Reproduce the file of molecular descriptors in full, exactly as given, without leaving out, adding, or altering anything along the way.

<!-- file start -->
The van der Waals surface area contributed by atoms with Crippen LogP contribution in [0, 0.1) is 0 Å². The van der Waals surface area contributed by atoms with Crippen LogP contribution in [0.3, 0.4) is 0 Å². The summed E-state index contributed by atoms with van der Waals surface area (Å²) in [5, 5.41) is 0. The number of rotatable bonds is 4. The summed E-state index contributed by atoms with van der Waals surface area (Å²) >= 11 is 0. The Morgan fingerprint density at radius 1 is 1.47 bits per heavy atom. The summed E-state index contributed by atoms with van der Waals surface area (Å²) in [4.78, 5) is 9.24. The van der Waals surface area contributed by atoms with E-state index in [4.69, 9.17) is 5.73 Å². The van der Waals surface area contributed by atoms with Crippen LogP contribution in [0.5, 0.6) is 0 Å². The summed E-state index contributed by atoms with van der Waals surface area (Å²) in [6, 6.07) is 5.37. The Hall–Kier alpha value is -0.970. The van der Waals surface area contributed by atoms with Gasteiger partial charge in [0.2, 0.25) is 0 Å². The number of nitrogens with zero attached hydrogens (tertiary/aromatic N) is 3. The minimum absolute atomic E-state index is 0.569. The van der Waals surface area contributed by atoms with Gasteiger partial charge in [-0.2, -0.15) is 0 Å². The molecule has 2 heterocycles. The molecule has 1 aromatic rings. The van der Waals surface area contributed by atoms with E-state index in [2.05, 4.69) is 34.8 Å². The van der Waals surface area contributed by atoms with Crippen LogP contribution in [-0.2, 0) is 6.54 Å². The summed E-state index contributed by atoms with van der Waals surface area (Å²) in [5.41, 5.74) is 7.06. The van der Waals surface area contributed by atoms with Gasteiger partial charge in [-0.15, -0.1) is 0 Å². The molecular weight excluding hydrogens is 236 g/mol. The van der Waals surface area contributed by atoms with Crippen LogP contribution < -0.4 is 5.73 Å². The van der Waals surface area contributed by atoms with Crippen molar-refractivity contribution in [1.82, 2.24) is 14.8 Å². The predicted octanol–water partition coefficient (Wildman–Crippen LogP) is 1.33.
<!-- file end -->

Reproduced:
The van der Waals surface area contributed by atoms with Crippen LogP contribution in [0, 0.1) is 0 Å². The van der Waals surface area contributed by atoms with Crippen LogP contribution in [0.3, 0.4) is 0 Å². The summed E-state index contributed by atoms with van der Waals surface area (Å²) in [5, 5.41) is 0. The number of rotatable bonds is 4. The summed E-state index contributed by atoms with van der Waals surface area (Å²) >= 11 is 0. The Morgan fingerprint density at radius 1 is 1.47 bits per heavy atom. The summed E-state index contributed by atoms with van der Waals surface area (Å²) in [4.78, 5) is 9.24. The van der Waals surface area contributed by atoms with E-state index in [4.69, 9.17) is 5.73 Å². The van der Waals surface area contributed by atoms with Crippen LogP contribution in [0.5, 0.6) is 0 Å². The summed E-state index contributed by atoms with van der Waals surface area (Å²) in [6, 6.07) is 5.37. The Hall–Kier alpha value is -0.970. The van der Waals surface area contributed by atoms with Gasteiger partial charge in [0.2, 0.25) is 0 Å². The number of nitrogens with zero attached hydrogens (tertiary/aromatic N) is 3. The minimum absolute atomic E-state index is 0.569. The van der Waals surface area contributed by atoms with Gasteiger partial charge in [-0.2, -0.15) is 0 Å². The molecule has 2 heterocycles. The molecule has 1 aromatic rings. The van der Waals surface area contributed by atoms with E-state index in [2.05, 4.69) is 34.8 Å². The van der Waals surface area contributed by atoms with Crippen LogP contribution in [-0.2, 0) is 6.54 Å². The summed E-state index contributed by atoms with van der Waals surface area (Å²) in [5.41, 5.74) is 7.06. The van der Waals surface area contributed by atoms with Gasteiger partial charge in [-0.15, -0.1) is 0 Å². The molecular weight excluding hydrogens is 236 g/mol. The van der Waals surface area contributed by atoms with Crippen LogP contribution < -0.4 is 5.73 Å². The van der Waals surface area contributed by atoms with Crippen molar-refractivity contribution in [1.82, 2.24) is 14.8 Å². The predicted octanol–water partition coefficient (Wildman–Crippen LogP) is 1.33.